On Bernie Sanders and the Palestine Issue

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Bernie Sanders is by far the best candidate in the current US presidential race. His stance on issues of social justice is admirable, and he would be far more tolerable as President than Clinton, Cruz, Trump or Kasich, all of whom exist in the same militaristic, hawkish, neoconservative spectrum. However, it seems that he has a blind spot when it comes to the issue of Palestine.

In 2014, Bernie Sanders voted in support of the Israeli attack on Gaza (known as ‘Operation Protective Edge’), which slaughtered over 2000 Palestinians, the majority of them civilians, including up to 500 children and over 200 women. The opinion of journalist Max Blumenthal is that the reason he did this was obviously to please Party fundraisers. Blumenthal goes on to ask the obvious question that can be drawn from this: “if they [Bernie Sanders and other liberals] are willing to abandon millions of people to the malevolence of one of the most powerful militaries in the world because of fundraiser pressure, who else could they abandon?”. What does voting in favour of a brutal slaughter say about Sanders’ integrity?

Furthermore, his comments on the Palestine issue at best reflect great ignorance as to the reality of the situation. In a recent interview with the New York Daily News, Sanders opposed the continued building of settlements on Palestinian land, but said that there “are going to be demands being made of the Palestinian folks as well”. So, demands will have to be made of the people being dominated and occupied, who have been suffering under systematic subjugation over a number of decades, who are being subjected to continuous repression and humiliation, and who, in the words of Israeli historian Ilan Pappe, are being “ethnically cleansed”. The US will have to be tough on these people, too. What this reflects is a common condition in mainstream Western discourse: an inability or unwillingness to see that Palestine and Israel are not two equal sides. As pointed out by Max Blumenthal, “this is not a conflict; it’s a conquest”. Yes, there is resistance on the Palestinian side to Israeli terror, but this is in no way comparable to the brutal, vicious and unrestrained aggression on the Israeli side. This is not to excuse Hamas rockets or suicide bombings which sometimes result in civilian casualties; it is to point out how in liberation struggles and resistance movements throughout history, oppressed and persecuted people have always sometimes resorted to unjustified tactics. But to compare the oppressed to the oppressors and make them equal indicates at best ignorance about the situation, and at worst wilful distortion of the facts.

Furthermore, Bernie had said that Israel “overreacted” in the attack on Gaza which he voted for. But overreacted to what, exactly? If it was to the kidnapping and murder of three Israeli youths some weeks before, then in what way was the destruction of Gaza a response to this? The kidnappers were not in any way affiliated with Hamas, the leadership in Gaza. So why would you carry out a murderous assault on a group of people totally unconnected with the incident, rather than carry out a criminal investigation and bring the perpetrators to justice? The answer is obvious: the attack on Gaza was not in response to anything. The Israeli government used the kidnappings as an opportunity to stoke hysteria and bloodlust in the Israeli public, which they could use to justify their latest attempt to ethnically cleanse Palestinians from the Holy Land. The US Senate does not even pretend that the Israeli assault was in response to the kidnappings – instead, it states that it was in response to “unprovoked rocket attacks from the Hamas terrorist organisation”. Ignoring the fact that these rockets are more like high school science projects and mostly land in empty fields, the fact remains that there were no Hamas rockets fired into Israel prior to an escalation of Israeli military operations in Gaza and the West Bank; the first Hamas rockets were fired on July 7 – almost a month after Israel’s Operation Brother’s Keeper began. So, the conclusion is clear: Operation Protective Edge was an unprovoked act of aggression carried out against a defenceless civilian population detained in the world’s largest open-air prison, not an “overreaction” to anything.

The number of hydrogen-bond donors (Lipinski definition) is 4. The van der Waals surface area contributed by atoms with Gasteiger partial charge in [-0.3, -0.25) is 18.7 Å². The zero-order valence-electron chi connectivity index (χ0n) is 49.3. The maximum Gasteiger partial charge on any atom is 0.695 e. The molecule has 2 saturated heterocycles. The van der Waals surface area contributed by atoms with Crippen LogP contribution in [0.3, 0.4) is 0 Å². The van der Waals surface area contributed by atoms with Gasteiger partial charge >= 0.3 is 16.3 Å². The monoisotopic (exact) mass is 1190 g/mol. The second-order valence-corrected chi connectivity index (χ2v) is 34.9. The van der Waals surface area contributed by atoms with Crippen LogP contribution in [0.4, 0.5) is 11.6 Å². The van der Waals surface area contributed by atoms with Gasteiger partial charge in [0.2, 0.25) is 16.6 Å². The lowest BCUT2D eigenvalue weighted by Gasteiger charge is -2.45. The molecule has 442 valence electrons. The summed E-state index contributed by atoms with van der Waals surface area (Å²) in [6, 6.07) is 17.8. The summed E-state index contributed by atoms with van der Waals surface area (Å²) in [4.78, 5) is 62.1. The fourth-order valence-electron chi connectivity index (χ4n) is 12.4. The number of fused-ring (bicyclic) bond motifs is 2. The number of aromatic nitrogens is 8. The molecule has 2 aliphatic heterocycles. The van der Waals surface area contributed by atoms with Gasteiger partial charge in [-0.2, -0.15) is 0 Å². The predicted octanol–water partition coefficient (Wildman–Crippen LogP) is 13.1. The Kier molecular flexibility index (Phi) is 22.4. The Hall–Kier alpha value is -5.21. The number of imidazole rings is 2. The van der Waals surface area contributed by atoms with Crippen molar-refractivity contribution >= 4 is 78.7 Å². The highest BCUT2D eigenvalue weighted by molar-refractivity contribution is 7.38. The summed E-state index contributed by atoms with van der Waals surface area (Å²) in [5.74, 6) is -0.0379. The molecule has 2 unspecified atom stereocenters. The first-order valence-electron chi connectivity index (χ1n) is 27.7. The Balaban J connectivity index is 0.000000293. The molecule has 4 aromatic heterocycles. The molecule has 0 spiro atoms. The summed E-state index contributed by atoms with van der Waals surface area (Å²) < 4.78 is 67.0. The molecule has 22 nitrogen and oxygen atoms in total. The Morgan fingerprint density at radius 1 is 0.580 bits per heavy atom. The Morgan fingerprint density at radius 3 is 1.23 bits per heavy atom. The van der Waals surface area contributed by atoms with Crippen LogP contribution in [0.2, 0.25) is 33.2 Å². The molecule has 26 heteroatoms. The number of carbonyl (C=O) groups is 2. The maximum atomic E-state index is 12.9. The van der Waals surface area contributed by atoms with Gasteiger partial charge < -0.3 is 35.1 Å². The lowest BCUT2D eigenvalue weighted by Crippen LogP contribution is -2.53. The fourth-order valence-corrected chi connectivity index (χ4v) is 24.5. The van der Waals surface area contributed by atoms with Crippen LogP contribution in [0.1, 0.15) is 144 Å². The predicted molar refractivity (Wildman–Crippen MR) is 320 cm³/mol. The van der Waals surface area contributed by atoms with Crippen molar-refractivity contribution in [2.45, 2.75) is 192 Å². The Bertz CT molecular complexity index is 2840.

While it is true that Bernie Sanders is more progressive than the other candidates with regards to Palestine – refusing to speak at an AIPAC conference and simply recognising that the Gazans are human beings, which has led to him being accused of ‘blood libel’ by the former Israeli ambassador to the US Michael Oren – he should still be held to account over his unsettling remarks on the issue and his support for the 2014 destruction of Gaza. If he truly is a ‘progressive’, he would own up to his mistakes and reverse his support for the Israeli government, rather than continue to make vague criticisms of Israel and refuse to talk frankly about Israeli aggression without constantly bringing up “Hamas rockets”, as if they were in any way comparable.

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